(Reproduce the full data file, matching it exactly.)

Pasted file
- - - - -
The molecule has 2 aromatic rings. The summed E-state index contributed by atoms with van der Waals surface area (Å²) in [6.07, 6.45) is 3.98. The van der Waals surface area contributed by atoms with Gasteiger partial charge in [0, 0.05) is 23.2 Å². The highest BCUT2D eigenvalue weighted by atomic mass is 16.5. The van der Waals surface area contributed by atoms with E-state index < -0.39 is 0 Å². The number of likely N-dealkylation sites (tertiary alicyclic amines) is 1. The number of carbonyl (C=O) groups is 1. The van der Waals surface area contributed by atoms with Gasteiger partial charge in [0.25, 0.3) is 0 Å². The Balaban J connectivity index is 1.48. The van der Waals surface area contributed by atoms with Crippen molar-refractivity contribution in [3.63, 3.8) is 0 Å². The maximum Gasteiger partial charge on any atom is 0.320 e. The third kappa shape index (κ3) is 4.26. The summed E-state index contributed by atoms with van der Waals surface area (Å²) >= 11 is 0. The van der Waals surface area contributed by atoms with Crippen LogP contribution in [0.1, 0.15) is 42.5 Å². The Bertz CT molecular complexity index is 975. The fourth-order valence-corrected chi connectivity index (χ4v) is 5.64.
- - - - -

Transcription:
The molecule has 2 aromatic rings. The summed E-state index contributed by atoms with van der Waals surface area (Å²) in [6.07, 6.45) is 3.98. The van der Waals surface area contributed by atoms with Gasteiger partial charge in [0, 0.05) is 23.2 Å². The highest BCUT2D eigenvalue weighted by atomic mass is 16.5. The van der Waals surface area contributed by atoms with E-state index < -0.39 is 0 Å². The number of likely N-dealkylation sites (tertiary alicyclic amines) is 1. The number of carbonyl (C=O) groups is 1. The van der Waals surface area contributed by atoms with Gasteiger partial charge in [0.25, 0.3) is 0 Å². The Balaban J connectivity index is 1.48. The van der Waals surface area contributed by atoms with Crippen molar-refractivity contribution in [3.63, 3.8) is 0 Å². The maximum Gasteiger partial charge on any atom is 0.320 e. The third kappa shape index (κ3) is 4.26. The summed E-state index contributed by atoms with van der Waals surface area (Å²) >= 11 is 0. The van der Waals surface area contributed by atoms with Crippen LogP contribution in [0.1, 0.15) is 42.5 Å². The Bertz CT molecular complexity index is 975. The fourth-order valence-corrected chi connectivity index (χ4v) is 5.64.